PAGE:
56. 56. Check Peer Reviews<br /><ul><li>On collegeopentextbooks.org, there are reviews linked to titles that have been submitted by educators and professionals in the field."They are the opinions of the individual authors and do not represent an endorsement of any textbook by the Community College Open Textbook Collaborative" </li></ul>“The Outline of American Literature, newly revised, traces the paths of American narrative, fiction, poetry and drama as they move from pre-colonial times into the present, through such literary movements as romanticism, realism and experimentation...” Online and as PDF<br />
    57. 57. Reviewing<br /><ul><li> Use available reviews
    58. 58. Create departmental criteria and do reviews (add to the online reviews!)</li></li></ul><li>What do Open Textbooks Look Like Online?<br />
    59. 59. One Online View<br />Download to print or offer as file<br />Online version<br />Buy hard copy<br />
    60. 60. Sample Chapter<br />Navigate <br />Key terms link to definition<br />
    61. 61. 3 Adoption and Use<br />
    62. 62. 3 Adopt and Use<br />Choose the parts of the textbook that fit your course, rather than letting the textbook drive curriculum design and the syllabus.<br />37<br />37<br />
    63. 63. 38<br /> Alternative Adoption Paths<br /><ul><li>Perhaps a Soft Launch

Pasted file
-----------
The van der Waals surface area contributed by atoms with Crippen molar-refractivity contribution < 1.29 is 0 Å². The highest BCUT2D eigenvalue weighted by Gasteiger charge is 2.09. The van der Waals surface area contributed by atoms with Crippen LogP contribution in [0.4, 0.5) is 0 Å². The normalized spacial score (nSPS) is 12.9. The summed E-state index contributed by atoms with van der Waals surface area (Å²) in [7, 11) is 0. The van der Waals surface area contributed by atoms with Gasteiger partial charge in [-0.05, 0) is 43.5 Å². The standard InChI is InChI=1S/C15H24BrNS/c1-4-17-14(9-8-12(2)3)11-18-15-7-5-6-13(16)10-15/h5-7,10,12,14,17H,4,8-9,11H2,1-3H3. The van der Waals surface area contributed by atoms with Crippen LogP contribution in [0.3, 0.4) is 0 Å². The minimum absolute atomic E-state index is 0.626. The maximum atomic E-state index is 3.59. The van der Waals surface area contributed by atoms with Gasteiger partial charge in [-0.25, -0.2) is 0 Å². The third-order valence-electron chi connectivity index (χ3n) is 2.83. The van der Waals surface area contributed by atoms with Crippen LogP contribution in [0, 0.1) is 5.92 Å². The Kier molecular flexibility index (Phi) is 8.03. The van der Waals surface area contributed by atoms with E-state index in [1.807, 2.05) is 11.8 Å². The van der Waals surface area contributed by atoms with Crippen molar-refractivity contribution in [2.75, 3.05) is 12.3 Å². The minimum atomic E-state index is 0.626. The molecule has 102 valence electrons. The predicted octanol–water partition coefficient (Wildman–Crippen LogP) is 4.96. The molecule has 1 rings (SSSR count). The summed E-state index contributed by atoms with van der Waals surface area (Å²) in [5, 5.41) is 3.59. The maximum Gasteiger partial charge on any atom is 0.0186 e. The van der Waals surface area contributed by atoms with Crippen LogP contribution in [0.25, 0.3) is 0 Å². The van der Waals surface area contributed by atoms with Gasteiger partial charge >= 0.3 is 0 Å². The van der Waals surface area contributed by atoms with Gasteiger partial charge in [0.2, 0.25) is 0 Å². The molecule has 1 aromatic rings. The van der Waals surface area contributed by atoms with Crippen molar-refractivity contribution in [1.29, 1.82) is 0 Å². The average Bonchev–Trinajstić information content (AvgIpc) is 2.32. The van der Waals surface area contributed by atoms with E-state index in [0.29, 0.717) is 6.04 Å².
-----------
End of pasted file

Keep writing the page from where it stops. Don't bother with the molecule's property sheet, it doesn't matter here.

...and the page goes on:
64. 64. Use for readings and homework only
    65. 65. Use only in classroom
    66. 66. Use in the Learning Management System
    67. 67. Use for remediation (offer a prior level textbook)
    68. 68. Use for lifelong learning, dual enrollment, grants, K20 initiatives…</li></ul>From Flickr ronk53<br />38<br />
    69. 69. Get Involved<br />
    70. 70. Join In<br />The College Open Textbooks Community is active online at CollegeOpenTextbooks.ning.com<br />
    71. 71. <ul><li>Community College Consortium for Open Educational Resources (CCCOER)
    72. 72. 97 colleges give 2-year schools a big voice in open textbooks and other OER
    73. 73. The original Community College Open Textbooks Collaborative was a group of 12 organizations funded by the William and Flora Hewlett Foundation to increase the demand and supply of open textbooks</li></ul>http://oerconsortium.org<br />41<br />
    74. 74. Presentations, information & updates http://pccc.libguides.com/etextbooks<br />42<br />
    75. 75. Ken Ronkowitz<br />kronkowitz@pccc.edu<br />ronkowitz@njit.edu <br />Attribution-NonCommercial-ShareAlikeThis license lets you to remix, tweak, and build upon this presentation non-commercially, as long as you credit me and license your new creations under the identical terms. See http://creativecommons.org/licenses/<br />